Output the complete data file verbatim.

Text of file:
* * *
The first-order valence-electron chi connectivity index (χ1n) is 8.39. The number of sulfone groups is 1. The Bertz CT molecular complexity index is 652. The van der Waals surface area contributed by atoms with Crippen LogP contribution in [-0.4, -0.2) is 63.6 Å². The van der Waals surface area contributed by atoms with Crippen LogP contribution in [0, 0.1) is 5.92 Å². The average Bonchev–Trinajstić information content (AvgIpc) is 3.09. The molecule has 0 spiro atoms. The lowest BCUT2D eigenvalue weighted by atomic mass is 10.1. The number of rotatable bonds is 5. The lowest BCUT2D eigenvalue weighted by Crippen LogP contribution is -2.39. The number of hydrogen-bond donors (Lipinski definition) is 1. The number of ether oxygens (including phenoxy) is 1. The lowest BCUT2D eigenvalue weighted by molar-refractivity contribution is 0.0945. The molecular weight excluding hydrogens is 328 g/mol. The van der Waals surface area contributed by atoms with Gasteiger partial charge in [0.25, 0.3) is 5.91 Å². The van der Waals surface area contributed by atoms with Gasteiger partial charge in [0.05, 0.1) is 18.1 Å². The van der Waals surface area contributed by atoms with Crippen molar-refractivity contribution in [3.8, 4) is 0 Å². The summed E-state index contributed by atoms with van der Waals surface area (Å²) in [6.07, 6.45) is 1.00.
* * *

The first-order valence-electron chi connectivity index (χ1n) is 8.39. The number of sulfone groups is 1. The Bertz CT molecular complexity index is 652. The van der Waals surface area contributed by atoms with Crippen LogP contribution in [-0.4, -0.2) is 63.6 Å². The van der Waals surface area contributed by atoms with Crippen LogP contribution in [0, 0.1) is 5.92 Å². The average Bonchev–Trinajstić information content (AvgIpc) is 3.09. The molecule has 0 spiro atoms. The lowest BCUT2D eigenvalue weighted by atomic mass is 10.1. The number of rotatable bonds is 5. The lowest BCUT2D eigenvalue weighted by Crippen LogP contribution is -2.39. The number of hydrogen-bond donors (Lipinski definition) is 1. The number of ether oxygens (including phenoxy) is 1. The lowest BCUT2D eigenvalue weighted by molar-refractivity contribution is 0.0945. The molecular weight excluding hydrogens is 328 g/mol. The van der Waals surface area contributed by atoms with Gasteiger partial charge in [0.25, 0.3) is 5.91 Å². The van der Waals surface area contributed by atoms with Gasteiger partial charge in [0.05, 0.1) is 18.1 Å². The van der Waals surface area contributed by atoms with Crippen molar-refractivity contribution in [3.8, 4) is 0 Å². The summed E-state index contributed by atoms with van der Waals surface area (Å²) in [6.07, 6.45) is 1.00.